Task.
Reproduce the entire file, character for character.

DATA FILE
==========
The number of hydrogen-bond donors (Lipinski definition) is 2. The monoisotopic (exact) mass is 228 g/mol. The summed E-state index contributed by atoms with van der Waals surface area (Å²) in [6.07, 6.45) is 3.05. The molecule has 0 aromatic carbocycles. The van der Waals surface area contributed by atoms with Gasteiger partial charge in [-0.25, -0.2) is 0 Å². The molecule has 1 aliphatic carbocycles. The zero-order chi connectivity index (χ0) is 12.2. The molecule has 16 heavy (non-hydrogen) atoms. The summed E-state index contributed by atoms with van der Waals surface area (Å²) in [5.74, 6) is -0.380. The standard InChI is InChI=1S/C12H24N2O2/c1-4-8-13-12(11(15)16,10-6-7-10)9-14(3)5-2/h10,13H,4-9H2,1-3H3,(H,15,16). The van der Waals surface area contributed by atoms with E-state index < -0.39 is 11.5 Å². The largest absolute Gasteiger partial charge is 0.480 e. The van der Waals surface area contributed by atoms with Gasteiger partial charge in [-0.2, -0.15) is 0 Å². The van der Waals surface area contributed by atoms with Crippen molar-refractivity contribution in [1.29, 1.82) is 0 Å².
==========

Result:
The number of hydrogen-bond donors (Lipinski definition) is 2. The monoisotopic (exact) mass is 228 g/mol. The summed E-state index contributed by atoms with van der Waals surface area (Å²) in [6.07, 6.45) is 3.05. The molecule has 0 aromatic carbocycles. The van der Waals surface area contributed by atoms with Gasteiger partial charge in [-0.25, -0.2) is 0 Å². The molecule has 1 aliphatic carbocycles. The zero-order chi connectivity index (χ0) is 12.2. The molecule has 16 heavy (non-hydrogen) atoms. The summed E-state index contributed by atoms with van der Waals surface area (Å²) in [5.74, 6) is -0.380. The standard InChI is InChI=1S/C12H24N2O2/c1-4-8-13-12(11(15)16,10-6-7-10)9-14(3)5-2/h10,13H,4-9H2,1-3H3,(H,15,16). The van der Waals surface area contributed by atoms with E-state index < -0.39 is 11.5 Å². The largest absolute Gasteiger partial charge is 0.480 e. The van der Waals surface area contributed by atoms with Gasteiger partial charge in [-0.2, -0.15) is 0 Å². The van der Waals surface area contributed by atoms with Crippen molar-refractivity contribution in [1.29, 1.82) is 0 Å².